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Posted by on January 2, 2013 in Life On Two Wheels

 

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Vi Fuel (Product Review And Giveaway)

When companies ask me to review one of their products I always tell them that it takes about 30 days for me to evaluate the product and publish the article. Last week I was sent a few boxes of Vi Fuel Endurance Gel to review and it only took one bike ride for me form an opinion about the gel—it’s great! In fact, I started writing the review in my mind halfway through the ride. Let’s cut to the chase: Vi Fuel is a great tasting energy gel that is easy on the stomach and delivers a steady stream of carbohydrates to your body. At the end of this article I’ll tell you how to get a great discount on Vi Fuel so you can try it for yourself—and some lucky reader will end up with a three free boxes of Vi Fuel (see details below).

Vi Fuel Endurance Gel for cyclists and runners

Vi Fuel Endurance Gel

Vi Fuel is a carbohydrate gel designed for endurance athletes like cyclists, triathletes and runners. Vi Endurance, the company that makes the gel, is fairly new so don’t feel bad if you haven’t heard of them before. They spent a lot of time researching what it takes for athletes to achieve optimal performance and I believe they have developed a product every endurance athlete needs to try.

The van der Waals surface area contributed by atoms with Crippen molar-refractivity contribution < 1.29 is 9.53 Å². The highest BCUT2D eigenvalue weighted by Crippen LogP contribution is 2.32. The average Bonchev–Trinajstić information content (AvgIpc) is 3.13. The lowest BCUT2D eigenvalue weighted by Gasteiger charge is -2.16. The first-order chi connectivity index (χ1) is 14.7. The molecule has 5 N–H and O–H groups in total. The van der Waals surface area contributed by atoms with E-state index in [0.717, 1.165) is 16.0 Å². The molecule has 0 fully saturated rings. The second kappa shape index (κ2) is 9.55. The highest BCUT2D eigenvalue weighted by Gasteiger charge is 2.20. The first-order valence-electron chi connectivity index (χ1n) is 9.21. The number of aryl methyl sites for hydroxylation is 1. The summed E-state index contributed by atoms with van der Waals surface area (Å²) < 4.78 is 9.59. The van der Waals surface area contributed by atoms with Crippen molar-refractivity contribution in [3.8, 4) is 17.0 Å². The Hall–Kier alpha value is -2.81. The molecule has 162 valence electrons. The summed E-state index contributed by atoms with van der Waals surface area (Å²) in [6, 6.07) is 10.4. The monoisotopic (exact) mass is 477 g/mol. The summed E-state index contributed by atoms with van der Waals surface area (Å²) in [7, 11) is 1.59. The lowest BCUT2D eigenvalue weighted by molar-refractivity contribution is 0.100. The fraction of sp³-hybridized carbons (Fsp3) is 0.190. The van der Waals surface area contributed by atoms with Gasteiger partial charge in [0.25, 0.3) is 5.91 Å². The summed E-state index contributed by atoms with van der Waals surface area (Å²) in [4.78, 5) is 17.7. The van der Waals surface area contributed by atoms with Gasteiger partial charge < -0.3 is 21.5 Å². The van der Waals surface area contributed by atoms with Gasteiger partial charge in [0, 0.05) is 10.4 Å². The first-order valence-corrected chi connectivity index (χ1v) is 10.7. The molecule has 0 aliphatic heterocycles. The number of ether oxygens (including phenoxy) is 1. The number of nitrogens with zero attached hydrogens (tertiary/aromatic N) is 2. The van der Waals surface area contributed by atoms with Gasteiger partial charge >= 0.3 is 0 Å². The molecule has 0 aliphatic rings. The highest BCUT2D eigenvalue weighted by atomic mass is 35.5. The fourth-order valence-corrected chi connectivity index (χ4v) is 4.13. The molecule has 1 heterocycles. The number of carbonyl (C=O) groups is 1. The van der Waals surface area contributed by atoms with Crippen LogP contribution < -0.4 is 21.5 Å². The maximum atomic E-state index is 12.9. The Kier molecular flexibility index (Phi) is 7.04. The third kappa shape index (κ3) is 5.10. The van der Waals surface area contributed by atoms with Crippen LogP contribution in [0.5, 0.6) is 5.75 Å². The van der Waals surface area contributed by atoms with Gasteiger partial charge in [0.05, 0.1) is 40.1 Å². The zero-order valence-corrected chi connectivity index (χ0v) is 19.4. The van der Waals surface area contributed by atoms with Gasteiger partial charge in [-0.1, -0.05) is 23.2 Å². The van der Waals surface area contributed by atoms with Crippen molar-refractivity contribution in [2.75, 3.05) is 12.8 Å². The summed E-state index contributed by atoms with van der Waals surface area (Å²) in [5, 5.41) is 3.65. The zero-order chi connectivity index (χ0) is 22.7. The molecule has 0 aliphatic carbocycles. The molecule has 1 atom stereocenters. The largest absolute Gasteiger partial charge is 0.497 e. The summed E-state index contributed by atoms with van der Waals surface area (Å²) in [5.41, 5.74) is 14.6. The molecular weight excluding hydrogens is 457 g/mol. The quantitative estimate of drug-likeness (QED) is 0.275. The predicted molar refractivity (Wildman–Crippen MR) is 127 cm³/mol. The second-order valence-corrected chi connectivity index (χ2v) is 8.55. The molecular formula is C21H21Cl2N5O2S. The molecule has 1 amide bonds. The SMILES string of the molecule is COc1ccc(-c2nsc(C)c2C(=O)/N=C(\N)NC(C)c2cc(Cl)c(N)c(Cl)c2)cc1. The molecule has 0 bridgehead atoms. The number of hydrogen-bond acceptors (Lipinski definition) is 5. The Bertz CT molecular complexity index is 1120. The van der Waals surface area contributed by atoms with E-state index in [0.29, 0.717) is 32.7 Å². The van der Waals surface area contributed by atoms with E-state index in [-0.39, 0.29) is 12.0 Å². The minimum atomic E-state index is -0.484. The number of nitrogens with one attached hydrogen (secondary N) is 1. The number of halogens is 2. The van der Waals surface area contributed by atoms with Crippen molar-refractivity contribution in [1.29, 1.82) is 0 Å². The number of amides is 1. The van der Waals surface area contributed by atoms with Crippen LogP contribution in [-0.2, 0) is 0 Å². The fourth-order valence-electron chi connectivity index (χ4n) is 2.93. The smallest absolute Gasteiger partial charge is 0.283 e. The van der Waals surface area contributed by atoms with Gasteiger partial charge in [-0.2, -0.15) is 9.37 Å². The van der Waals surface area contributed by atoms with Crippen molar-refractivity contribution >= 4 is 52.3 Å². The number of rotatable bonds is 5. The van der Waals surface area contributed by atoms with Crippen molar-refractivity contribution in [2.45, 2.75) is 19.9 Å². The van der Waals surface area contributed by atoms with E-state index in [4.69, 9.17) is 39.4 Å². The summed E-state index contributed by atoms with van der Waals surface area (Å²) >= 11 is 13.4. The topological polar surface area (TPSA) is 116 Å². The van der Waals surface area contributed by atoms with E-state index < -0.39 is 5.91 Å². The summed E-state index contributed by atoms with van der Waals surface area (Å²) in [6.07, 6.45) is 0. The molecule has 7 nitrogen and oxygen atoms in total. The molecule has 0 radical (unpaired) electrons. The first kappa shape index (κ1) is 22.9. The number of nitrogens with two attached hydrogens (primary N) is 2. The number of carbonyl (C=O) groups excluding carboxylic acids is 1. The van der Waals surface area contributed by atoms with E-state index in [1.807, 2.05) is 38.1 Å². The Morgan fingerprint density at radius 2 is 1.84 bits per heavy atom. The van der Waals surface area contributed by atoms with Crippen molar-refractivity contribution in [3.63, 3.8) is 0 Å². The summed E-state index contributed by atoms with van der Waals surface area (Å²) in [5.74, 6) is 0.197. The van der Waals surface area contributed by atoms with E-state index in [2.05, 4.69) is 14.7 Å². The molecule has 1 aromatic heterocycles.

One package (32g) of Vi Fuel delivers 100 calories with 23g of carbohydrates. The main source of carbohydrate is maltodextrin, and dextrose is the secondary carb source. This blend of carbs makes for very easy digestion. A lot of energy gels just fill you up with simple sugars that gives you a quick burst of energy, followed by a crash, and ending up with stomach distress. The Vi Endurance Website claims that Vi Fuel “has allowed people with Crohn’s Disease to resume training, as their systems can handle the digestion process of Vi Fuel with no trouble.” Each package of Vi Fuel also has a small amount of taurine, citrulline malate, magnesium aspartate, and potassium aspartate to reduce muscle fatigue and aid in muscle recovery.

Vi Fuel has the consistency (or viscosity) of honey and is available in three flavors: Chocolate, Vanilla, and Peach Cobbler. Since I am a cyclist and not a food critic I always dread attempting to describe the flavor of food products, but let me try. The chocolate gel is made with pure, organic cocoa powder and has a smooth chocolate flavor—it tastes like dark chocolate. The vanilla gel is made with real vanilla—not the cheap imitation vanilla a lot of companies use. The peach cobbler gel is my favorite and it is made with organic peach extract (and a hint of cinnamon).